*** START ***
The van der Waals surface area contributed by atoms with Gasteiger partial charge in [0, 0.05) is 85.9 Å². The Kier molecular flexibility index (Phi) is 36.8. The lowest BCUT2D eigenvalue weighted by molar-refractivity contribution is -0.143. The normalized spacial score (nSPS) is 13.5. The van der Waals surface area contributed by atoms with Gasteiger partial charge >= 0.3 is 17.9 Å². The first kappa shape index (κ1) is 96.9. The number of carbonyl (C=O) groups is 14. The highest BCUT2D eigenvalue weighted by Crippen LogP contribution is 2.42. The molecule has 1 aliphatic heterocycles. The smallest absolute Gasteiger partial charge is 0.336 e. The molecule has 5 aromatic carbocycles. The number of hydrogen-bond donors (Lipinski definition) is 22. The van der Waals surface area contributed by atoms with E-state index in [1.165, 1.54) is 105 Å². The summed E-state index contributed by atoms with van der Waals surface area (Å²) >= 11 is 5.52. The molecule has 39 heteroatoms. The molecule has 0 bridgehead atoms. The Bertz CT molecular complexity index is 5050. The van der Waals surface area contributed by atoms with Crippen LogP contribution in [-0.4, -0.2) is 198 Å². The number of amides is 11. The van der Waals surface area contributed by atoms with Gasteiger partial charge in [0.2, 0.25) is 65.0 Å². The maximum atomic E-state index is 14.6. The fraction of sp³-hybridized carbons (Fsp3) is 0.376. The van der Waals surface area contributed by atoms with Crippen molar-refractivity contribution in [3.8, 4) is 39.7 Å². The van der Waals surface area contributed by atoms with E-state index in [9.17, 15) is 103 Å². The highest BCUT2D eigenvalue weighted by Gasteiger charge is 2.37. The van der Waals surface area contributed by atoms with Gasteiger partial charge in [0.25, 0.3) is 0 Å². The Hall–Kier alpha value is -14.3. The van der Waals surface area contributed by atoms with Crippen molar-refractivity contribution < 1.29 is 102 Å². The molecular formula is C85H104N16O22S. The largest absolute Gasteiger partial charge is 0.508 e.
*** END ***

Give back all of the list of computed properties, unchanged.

The van der Waals surface area contributed by atoms with Gasteiger partial charge in [0, 0.05) is 85.9 Å². The Kier molecular flexibility index (Phi) is 36.8. The lowest BCUT2D eigenvalue weighted by molar-refractivity contribution is -0.143. The normalized spacial score (nSPS) is 13.5. The van der Waals surface area contributed by atoms with Gasteiger partial charge >= 0.3 is 17.9 Å². The first kappa shape index (κ1) is 96.9. The number of carbonyl (C=O) groups is 14. The highest BCUT2D eigenvalue weighted by Crippen LogP contribution is 2.42. The molecule has 1 aliphatic heterocycles. The smallest absolute Gasteiger partial charge is 0.336 e. The molecule has 5 aromatic carbocycles. The number of hydrogen-bond donors (Lipinski definition) is 22. The van der Waals surface area contributed by atoms with E-state index in [1.165, 1.54) is 105 Å². The summed E-state index contributed by atoms with van der Waals surface area (Å²) >= 11 is 5.52. The molecule has 39 heteroatoms. The molecule has 0 bridgehead atoms. The Bertz CT molecular complexity index is 5050. The van der Waals surface area contributed by atoms with Crippen LogP contribution in [-0.4, -0.2) is 198 Å². The number of amides is 11. The van der Waals surface area contributed by atoms with Gasteiger partial charge in [0.2, 0.25) is 65.0 Å². The maximum atomic E-state index is 14.6. The fraction of sp³-hybridized carbons (Fsp3) is 0.376. The van der Waals surface area contributed by atoms with Crippen molar-refractivity contribution in [3.8, 4) is 39.7 Å². The van der Waals surface area contributed by atoms with E-state index in [9.17, 15) is 103 Å². The highest BCUT2D eigenvalue weighted by Gasteiger charge is 2.37. The van der Waals surface area contributed by atoms with Gasteiger partial charge in [0.25, 0.3) is 0 Å². The Hall–Kier alpha value is -14.3. The van der Waals surface area contributed by atoms with Crippen molar-refractivity contribution < 1.29 is 102 Å². The molecular formula is C85H104N16O22S. The largest absolute Gasteiger partial charge is 0.508 e.